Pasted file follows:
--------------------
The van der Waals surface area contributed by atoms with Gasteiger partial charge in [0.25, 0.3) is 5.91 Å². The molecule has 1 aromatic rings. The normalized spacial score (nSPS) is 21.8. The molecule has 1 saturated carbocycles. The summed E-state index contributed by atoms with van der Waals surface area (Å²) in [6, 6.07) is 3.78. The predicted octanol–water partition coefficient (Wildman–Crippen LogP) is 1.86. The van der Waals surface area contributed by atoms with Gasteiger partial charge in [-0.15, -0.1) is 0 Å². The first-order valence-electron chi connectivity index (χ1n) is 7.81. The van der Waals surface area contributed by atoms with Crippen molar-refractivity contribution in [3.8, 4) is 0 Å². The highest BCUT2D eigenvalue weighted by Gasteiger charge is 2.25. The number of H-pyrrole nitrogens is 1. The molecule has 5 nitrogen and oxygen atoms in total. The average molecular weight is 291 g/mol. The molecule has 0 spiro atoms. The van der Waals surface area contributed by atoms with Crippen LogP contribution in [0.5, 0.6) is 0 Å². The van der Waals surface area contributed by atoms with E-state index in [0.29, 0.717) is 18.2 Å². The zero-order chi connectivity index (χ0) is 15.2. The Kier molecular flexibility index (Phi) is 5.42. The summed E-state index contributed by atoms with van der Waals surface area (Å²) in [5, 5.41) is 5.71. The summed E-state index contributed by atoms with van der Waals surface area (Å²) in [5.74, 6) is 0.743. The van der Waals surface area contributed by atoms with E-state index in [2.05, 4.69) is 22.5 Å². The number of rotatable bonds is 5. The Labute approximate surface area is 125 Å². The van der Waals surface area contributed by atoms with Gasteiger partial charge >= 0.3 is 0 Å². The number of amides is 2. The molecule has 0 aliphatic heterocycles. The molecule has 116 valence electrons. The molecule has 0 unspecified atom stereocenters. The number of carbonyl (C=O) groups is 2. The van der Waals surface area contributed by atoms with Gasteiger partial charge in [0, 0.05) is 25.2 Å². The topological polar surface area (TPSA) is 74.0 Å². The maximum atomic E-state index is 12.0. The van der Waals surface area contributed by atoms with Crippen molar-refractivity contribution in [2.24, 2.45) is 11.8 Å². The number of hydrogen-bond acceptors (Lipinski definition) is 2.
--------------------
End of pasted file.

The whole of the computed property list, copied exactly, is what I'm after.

The van der Waals surface area contributed by atoms with Gasteiger partial charge in [0.25, 0.3) is 5.91 Å². The molecule has 1 aromatic rings. The normalized spacial score (nSPS) is 21.8. The molecule has 1 saturated carbocycles. The summed E-state index contributed by atoms with van der Waals surface area (Å²) in [6, 6.07) is 3.78. The predicted octanol–water partition coefficient (Wildman–Crippen LogP) is 1.86. The van der Waals surface area contributed by atoms with Gasteiger partial charge in [-0.15, -0.1) is 0 Å². The first-order valence-electron chi connectivity index (χ1n) is 7.81. The van der Waals surface area contributed by atoms with Crippen molar-refractivity contribution in [3.8, 4) is 0 Å². The highest BCUT2D eigenvalue weighted by Gasteiger charge is 2.25. The number of H-pyrrole nitrogens is 1. The molecule has 5 nitrogen and oxygen atoms in total. The average molecular weight is 291 g/mol. The molecule has 0 spiro atoms. The van der Waals surface area contributed by atoms with Crippen LogP contribution in [0.5, 0.6) is 0 Å². The van der Waals surface area contributed by atoms with E-state index in [0.29, 0.717) is 18.2 Å². The zero-order chi connectivity index (χ0) is 15.2. The Kier molecular flexibility index (Phi) is 5.42. The summed E-state index contributed by atoms with van der Waals surface area (Å²) in [5, 5.41) is 5.71. The summed E-state index contributed by atoms with van der Waals surface area (Å²) in [5.74, 6) is 0.743. The van der Waals surface area contributed by atoms with E-state index in [2.05, 4.69) is 22.5 Å². The number of rotatable bonds is 5. The Labute approximate surface area is 125 Å². The van der Waals surface area contributed by atoms with Gasteiger partial charge >= 0.3 is 0 Å². The number of amides is 2. The molecule has 0 aliphatic heterocycles. The molecule has 116 valence electrons. The molecule has 0 unspecified atom stereocenters. The number of carbonyl (C=O) groups is 2. The van der Waals surface area contributed by atoms with Gasteiger partial charge in [0, 0.05) is 25.2 Å². The topological polar surface area (TPSA) is 74.0 Å². The maximum atomic E-state index is 12.0. The van der Waals surface area contributed by atoms with Crippen molar-refractivity contribution in [2.24, 2.45) is 11.8 Å². The number of hydrogen-bond acceptors (Lipinski definition) is 2.